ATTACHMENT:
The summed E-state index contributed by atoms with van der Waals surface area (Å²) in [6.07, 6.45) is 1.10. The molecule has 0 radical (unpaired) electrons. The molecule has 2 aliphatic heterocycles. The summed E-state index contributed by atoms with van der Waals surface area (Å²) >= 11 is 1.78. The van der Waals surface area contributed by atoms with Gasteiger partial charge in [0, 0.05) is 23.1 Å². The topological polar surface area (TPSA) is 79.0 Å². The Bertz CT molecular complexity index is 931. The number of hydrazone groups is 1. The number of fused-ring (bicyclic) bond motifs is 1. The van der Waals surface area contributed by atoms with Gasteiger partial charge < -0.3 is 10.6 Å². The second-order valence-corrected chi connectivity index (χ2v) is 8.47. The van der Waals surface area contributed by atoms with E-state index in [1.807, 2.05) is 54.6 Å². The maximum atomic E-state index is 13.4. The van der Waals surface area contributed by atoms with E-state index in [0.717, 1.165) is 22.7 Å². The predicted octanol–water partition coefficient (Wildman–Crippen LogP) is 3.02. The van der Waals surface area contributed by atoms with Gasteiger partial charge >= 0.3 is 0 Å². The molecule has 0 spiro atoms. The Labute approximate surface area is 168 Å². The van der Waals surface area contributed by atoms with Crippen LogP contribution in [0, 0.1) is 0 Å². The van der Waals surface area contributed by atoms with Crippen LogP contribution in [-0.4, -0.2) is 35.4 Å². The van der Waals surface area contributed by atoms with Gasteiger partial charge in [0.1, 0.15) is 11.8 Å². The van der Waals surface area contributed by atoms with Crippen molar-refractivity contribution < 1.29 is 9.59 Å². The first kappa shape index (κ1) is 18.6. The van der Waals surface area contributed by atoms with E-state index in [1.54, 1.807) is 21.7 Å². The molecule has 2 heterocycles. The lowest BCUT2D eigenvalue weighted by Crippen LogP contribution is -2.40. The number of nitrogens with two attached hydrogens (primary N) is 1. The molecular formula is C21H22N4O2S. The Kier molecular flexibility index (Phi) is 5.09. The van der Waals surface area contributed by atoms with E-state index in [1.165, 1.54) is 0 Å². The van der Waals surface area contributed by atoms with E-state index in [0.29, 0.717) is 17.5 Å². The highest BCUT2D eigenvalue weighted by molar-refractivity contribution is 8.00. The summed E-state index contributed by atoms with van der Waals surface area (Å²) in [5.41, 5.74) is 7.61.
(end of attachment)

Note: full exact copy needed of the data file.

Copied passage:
The summed E-state index contributed by atoms with van der Waals surface area (Å²) in [6.07, 6.45) is 1.10. The molecule has 0 radical (unpaired) electrons. The molecule has 2 aliphatic heterocycles. The summed E-state index contributed by atoms with van der Waals surface area (Å²) >= 11 is 1.78. The van der Waals surface area contributed by atoms with Gasteiger partial charge in [0, 0.05) is 23.1 Å². The topological polar surface area (TPSA) is 79.0 Å². The Bertz CT molecular complexity index is 931. The number of hydrazone groups is 1. The number of fused-ring (bicyclic) bond motifs is 1. The van der Waals surface area contributed by atoms with Gasteiger partial charge < -0.3 is 10.6 Å². The second-order valence-corrected chi connectivity index (χ2v) is 8.47. The van der Waals surface area contributed by atoms with E-state index in [1.807, 2.05) is 54.6 Å². The maximum atomic E-state index is 13.4. The van der Waals surface area contributed by atoms with E-state index in [0.717, 1.165) is 22.7 Å². The predicted octanol–water partition coefficient (Wildman–Crippen LogP) is 3.02. The van der Waals surface area contributed by atoms with Gasteiger partial charge >= 0.3 is 0 Å². The molecule has 0 spiro atoms. The Labute approximate surface area is 168 Å². The van der Waals surface area contributed by atoms with Crippen LogP contribution in [0, 0.1) is 0 Å². The van der Waals surface area contributed by atoms with Crippen LogP contribution in [-0.4, -0.2) is 35.4 Å². The van der Waals surface area contributed by atoms with Gasteiger partial charge in [0.1, 0.15) is 11.8 Å². The van der Waals surface area contributed by atoms with Crippen molar-refractivity contribution < 1.29 is 9.59 Å². The first kappa shape index (κ1) is 18.6. The van der Waals surface area contributed by atoms with E-state index in [1.54, 1.807) is 21.7 Å². The molecule has 2 heterocycles. The lowest BCUT2D eigenvalue weighted by Crippen LogP contribution is -2.40. The number of nitrogens with two attached hydrogens (primary N) is 1. The molecular formula is C21H22N4O2S. The Kier molecular flexibility index (Phi) is 5.09. The van der Waals surface area contributed by atoms with E-state index in [1.165, 1.54) is 0 Å². The van der Waals surface area contributed by atoms with E-state index in [0.29, 0.717) is 17.5 Å². The highest BCUT2D eigenvalue weighted by molar-refractivity contribution is 8.00. The summed E-state index contributed by atoms with van der Waals surface area (Å²) in [5.41, 5.74) is 7.61.